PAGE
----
Keeping records. It’s important to know what records to keep. None of us wants to be inundated with piles of unnecessary paper, but we certainly don’t want to throw away something important. In addition, every document with an account number or other important information is a risk exposure for identity theft. Save what you need securely, and safely shred the rest. But how do you decide which records you need to keep? As with everything in financial planning, it depends. In particular, with financial records, it depends on the type of account.
Taxable accounts: Keep your trade confirmations to check against your annual form 1099, then shred. Keep your forms 1099 with the relevant tax returns, as they will document your gains and losses for the tax year. You need to keep track of the cost basis for every asset you hold. Generally this information is known by the custodian where you purchased the asset, but if you have moved to a different custodian, or if the asset was received as a gift, sometimes this information is lost. Prior to selling an asset, you should ascertain the cost basis so that you will only be taxed on the amount of gain on the sale.
Traditional IRA accounts: Keep your trade confirmations to check against your statement, then shred. You will not receive a form 1099 for a traditional IRA, as transactions in these tax-deferred accounts are not currently taxable. All your distributions from a traditional IRA are going to be taxed at your ordinary income rate as they are withdrawn. You need only keep track of contributions, especially any after-tax contributions, which are documented on IRS form 8606 and filed with your tax return. This tracks the after-tax “basis” of your IRA, and is essential to avoid being taxed a second time on those post-tax contributions. You need to keep this information for as long as you have the account.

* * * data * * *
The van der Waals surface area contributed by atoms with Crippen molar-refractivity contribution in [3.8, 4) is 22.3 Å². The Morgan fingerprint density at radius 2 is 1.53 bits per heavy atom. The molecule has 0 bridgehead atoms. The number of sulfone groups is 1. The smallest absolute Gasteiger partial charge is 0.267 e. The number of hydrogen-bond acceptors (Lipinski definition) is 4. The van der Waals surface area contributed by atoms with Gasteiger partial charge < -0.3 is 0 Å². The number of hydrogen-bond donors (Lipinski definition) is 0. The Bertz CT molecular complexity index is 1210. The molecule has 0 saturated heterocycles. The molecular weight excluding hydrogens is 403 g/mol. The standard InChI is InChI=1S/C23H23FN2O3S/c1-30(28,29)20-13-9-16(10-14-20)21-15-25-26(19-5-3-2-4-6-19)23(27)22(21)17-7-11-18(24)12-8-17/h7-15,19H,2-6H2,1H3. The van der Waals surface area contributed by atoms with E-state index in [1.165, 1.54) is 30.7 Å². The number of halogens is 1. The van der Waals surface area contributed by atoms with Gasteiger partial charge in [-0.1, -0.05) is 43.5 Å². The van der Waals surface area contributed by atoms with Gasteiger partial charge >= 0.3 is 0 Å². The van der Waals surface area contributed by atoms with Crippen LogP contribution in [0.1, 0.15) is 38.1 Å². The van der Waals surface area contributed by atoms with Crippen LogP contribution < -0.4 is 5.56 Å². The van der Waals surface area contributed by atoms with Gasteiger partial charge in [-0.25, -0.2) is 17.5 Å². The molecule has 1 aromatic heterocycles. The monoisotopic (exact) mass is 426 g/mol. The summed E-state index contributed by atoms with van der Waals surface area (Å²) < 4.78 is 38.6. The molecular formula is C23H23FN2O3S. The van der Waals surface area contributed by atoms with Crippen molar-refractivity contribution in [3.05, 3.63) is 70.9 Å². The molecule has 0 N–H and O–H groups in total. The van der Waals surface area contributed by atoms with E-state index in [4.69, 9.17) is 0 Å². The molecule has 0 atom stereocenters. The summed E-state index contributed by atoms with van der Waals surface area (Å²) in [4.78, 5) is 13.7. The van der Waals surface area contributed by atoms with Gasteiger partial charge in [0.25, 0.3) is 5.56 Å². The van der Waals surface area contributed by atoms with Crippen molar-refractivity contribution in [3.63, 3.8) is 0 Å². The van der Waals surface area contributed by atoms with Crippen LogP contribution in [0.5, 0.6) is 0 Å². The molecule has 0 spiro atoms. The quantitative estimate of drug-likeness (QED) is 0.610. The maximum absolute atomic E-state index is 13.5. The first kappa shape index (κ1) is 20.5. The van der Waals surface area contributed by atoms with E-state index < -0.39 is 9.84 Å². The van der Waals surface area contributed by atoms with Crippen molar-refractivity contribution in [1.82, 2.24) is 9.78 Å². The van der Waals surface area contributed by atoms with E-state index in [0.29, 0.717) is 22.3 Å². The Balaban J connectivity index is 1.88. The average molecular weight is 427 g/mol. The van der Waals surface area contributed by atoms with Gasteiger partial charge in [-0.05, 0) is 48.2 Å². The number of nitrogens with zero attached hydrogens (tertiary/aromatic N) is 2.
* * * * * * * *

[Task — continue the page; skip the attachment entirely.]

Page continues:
Roth IRA accounts: Keep your trade confirmations to check against your statement, then shred. You will not receive a form 1099 for Roth IRA either as transactions in these accounts do not generate currently taxable gains (or losses). You don’t have to track after-tax contributions, because all the contributions will be after-tax, and all the distributions will be tax-free. So what do you need to save? There are special rules with a Roth IRA that allow you to withdraw your contributions only at any time, as long as the account has been established for at least five years. Subsequent contributions do not re-start this five-year clock, but IRA conversions (traditional to Roth) do re-start the waiting period. You need to keep track of contributions if there is any chance you may want to withdraw them prior to age 59 ½, so that you can document any distribution as a removal of contributions, not subject to taxation. You should be cautious about doing any IRA-to-Roth IRA conversion if there’s any possibility that you might want to withdraw any contributions within the next five years.
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Source: This article was written by Margaret (Peggy) Stephan, CFP® – LPL Registered Representative at Retirement Capital Strategies.